4. Cabrera this season became the 30th player in MLB history to win the MVP more than once. Of those 30 players, 22 are currently in the Hall of Fame, three (Alex Rodriguez, Albert Pujols and Cabrera) are still active players. Can you name the remaining five players who won multiple MVP awards who are not in baseball’s Hall of Fame?

5. Since 1970 only five catchers have won a league MVP. Name the five.

6. Going back to 1990, there are nine current MLB franchises that have not had one of their players win a league MVP. Can you name those nine teams?

SIX STATS Trivia answers.
1. Seattle Mariners manager Lou Piniella and player Ichiro Suzuki won the honors in the A.L. in 2001. Giant’s manager Dusty Baker and infielder Jeff Kent were the N.L. honorees in 2000.

2. The last time the league MVPs squared off in the World Series was in 2012 when the Giants faced the Tigers. Giants’ catcher Buster Posey was the N.L. MVP; Detroit’s Miguel Cabrera was the 2012 A.L. MVP.

3. The four Cincinnati Reds players who won N.L. MVP honors from 1970-1977 were: Johnny Bench (1970, 1972), Pete Rose (1973), Joe Morgan (1975, 1976) and George Foster (1977).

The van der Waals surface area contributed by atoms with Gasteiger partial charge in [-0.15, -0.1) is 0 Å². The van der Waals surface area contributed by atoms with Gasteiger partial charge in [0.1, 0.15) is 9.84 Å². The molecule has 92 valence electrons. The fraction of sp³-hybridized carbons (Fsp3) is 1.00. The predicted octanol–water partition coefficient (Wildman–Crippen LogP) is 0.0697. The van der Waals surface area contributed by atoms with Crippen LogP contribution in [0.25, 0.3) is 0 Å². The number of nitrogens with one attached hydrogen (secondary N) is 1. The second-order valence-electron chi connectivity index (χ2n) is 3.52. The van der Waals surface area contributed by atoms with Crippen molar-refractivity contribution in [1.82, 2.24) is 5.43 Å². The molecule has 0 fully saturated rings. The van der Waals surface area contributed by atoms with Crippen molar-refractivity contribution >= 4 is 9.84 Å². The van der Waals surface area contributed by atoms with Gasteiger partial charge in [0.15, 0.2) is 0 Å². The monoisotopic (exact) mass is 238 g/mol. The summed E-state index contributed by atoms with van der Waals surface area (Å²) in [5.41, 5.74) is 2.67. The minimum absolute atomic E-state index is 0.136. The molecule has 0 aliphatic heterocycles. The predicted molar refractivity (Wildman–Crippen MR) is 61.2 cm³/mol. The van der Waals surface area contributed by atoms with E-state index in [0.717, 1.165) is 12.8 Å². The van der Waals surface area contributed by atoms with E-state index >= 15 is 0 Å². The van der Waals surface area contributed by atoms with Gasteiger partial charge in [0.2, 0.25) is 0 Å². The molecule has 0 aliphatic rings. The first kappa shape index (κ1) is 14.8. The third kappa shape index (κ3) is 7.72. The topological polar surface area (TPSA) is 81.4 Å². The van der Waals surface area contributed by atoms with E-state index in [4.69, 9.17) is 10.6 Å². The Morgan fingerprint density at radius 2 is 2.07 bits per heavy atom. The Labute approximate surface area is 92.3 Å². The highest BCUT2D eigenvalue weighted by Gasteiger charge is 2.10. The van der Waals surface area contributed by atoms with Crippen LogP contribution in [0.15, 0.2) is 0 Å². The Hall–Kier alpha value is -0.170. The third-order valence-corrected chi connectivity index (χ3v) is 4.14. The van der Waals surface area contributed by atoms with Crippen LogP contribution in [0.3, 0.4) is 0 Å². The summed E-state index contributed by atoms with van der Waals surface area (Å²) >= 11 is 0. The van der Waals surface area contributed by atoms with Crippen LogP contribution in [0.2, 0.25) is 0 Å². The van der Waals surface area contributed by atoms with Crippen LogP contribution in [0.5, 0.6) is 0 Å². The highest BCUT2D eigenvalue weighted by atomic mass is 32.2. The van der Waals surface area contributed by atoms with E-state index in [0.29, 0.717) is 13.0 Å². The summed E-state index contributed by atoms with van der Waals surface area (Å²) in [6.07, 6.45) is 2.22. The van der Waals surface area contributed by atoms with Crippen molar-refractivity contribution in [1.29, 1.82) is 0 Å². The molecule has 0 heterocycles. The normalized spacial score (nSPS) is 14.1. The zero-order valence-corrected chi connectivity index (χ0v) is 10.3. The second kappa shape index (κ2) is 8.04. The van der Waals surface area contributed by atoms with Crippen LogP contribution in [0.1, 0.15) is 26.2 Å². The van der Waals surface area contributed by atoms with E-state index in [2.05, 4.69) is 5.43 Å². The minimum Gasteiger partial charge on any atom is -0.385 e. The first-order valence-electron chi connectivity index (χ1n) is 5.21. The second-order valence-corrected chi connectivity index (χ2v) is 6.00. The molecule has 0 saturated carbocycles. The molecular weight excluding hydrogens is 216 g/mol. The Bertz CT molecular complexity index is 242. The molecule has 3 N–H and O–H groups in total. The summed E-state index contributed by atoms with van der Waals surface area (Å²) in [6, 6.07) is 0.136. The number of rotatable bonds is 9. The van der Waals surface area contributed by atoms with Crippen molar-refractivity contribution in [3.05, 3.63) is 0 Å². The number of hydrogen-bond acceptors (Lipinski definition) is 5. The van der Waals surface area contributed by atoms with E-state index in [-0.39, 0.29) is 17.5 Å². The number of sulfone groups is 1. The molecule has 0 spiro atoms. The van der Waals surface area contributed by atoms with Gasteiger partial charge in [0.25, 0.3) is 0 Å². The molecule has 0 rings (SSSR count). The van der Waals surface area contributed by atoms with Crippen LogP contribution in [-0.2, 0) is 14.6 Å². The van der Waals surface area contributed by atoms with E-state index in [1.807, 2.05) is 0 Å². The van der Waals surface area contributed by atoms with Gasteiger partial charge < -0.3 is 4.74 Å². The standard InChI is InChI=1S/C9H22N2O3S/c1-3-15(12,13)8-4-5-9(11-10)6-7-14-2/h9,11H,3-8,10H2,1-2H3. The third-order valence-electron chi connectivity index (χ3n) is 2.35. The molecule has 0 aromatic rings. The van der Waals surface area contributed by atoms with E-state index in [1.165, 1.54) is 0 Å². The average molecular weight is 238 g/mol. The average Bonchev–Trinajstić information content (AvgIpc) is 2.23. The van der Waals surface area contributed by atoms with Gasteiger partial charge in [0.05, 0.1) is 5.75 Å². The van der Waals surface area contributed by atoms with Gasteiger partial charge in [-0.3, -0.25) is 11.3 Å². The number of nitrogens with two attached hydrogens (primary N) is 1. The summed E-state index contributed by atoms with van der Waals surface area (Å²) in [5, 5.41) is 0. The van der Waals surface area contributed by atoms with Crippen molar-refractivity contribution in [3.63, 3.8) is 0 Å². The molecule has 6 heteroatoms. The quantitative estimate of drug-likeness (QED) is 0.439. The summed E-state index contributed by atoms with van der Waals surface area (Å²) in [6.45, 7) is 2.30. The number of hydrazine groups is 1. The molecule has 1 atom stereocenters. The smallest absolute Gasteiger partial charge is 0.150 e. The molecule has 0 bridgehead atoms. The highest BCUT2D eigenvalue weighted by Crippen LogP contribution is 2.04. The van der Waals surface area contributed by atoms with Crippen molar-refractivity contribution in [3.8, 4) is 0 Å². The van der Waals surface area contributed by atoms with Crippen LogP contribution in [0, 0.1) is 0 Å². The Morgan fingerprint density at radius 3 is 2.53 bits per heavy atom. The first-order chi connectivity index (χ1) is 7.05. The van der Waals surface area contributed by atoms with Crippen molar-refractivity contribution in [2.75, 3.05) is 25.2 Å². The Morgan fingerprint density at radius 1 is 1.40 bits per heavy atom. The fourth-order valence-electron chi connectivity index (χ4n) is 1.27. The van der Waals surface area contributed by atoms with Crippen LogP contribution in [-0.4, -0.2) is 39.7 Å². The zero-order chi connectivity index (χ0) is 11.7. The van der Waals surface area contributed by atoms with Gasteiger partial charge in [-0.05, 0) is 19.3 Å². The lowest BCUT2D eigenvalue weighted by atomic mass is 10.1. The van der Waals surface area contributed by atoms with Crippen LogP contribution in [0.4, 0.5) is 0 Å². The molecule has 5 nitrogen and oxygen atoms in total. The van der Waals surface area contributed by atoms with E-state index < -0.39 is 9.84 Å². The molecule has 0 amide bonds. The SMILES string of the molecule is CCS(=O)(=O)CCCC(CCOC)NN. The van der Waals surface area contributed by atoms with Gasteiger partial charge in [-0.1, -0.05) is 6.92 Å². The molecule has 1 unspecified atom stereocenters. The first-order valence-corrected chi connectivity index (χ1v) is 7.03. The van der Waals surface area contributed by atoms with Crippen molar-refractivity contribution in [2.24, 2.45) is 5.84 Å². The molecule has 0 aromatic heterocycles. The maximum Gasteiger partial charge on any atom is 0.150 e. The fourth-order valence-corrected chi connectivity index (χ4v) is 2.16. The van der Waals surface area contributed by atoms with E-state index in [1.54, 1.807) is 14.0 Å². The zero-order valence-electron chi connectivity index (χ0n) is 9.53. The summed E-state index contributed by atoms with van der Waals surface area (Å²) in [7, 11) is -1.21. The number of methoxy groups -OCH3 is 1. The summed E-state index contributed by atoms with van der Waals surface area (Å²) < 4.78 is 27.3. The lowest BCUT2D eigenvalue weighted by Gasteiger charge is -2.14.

4, The five multiple MVP winners (non-active players) who are not in the Hall of Fame are Barry Bonds, Juan Gonzalez, Roger Maris, Dale Murphy and Frank Thomas.

5. The five catchers selected as league MVPs since 1970 are Johnny Bench (1970, 1972), Thurman Munson (1976), Ivan Rodriguez (1999), Joe Mauer (2009) and Buster Posey (2012).

6. The nine teams/franchises that have not had a league MVP since 1990: Arizona, Cleveland, Kansas City, L.A. Dodgers, Miami, N.Y. Mets, Tampa Bay, Toronto and Washington.

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World Series win gives Red Sox a turnaround for the ages

The 2004 World Series Trophy in City Hall Plaz...

(Photo credit: Wikipedia)

Not only did the Boston Red Sox give their hometown fans a gift by allowing them to celebrate a World Series title in Fenway (a 95-year wait), but their victory over the St. Louis Cardinals has given the Angels, Blue Jays, Brewers, Giants, Mariners, Mets, Padres, Phillies and Rockies a glimmer of hope as these teams approach the 2014 MLB season. (The glimmer may be somewhat smaller for the Astros, Cubs, Marlins, Twins and White Sox.)

The Red Sox became the 14th team in MLB history to win the World Series a year after finishing with a winning percentage under .500. In 2012, the Red Sox were 69-93 (a .426 winning percentage). Their .426 winning percentage the year prior to their World Series title is the lowest in major league history.

Here’s a rundown of the teams that won World Series the year following a sub .500 season.

World Series champion year, Team (previous season winning percentage)

2013: Boston Red Sox (.426 in 2012)

2002: Florida Marlins (.488)

2001: Anaheim Angels (.463)

1996: Florida Marlins (.494)

1990: Minnesota Twins (.457)

1989: Cincinnati Reds (.463)

1987: Los Angeles Dodgers (.451)

1986: Minnesota Twins (.438)

1968: New York Mets (.451)

1964: Los Angeles Dodgers (.494)

1958: Los Angeles Dodgers (.461)

1953: New York Giants (.455)

1932: New York Giants (.468)

1913: Boston Braves (.457)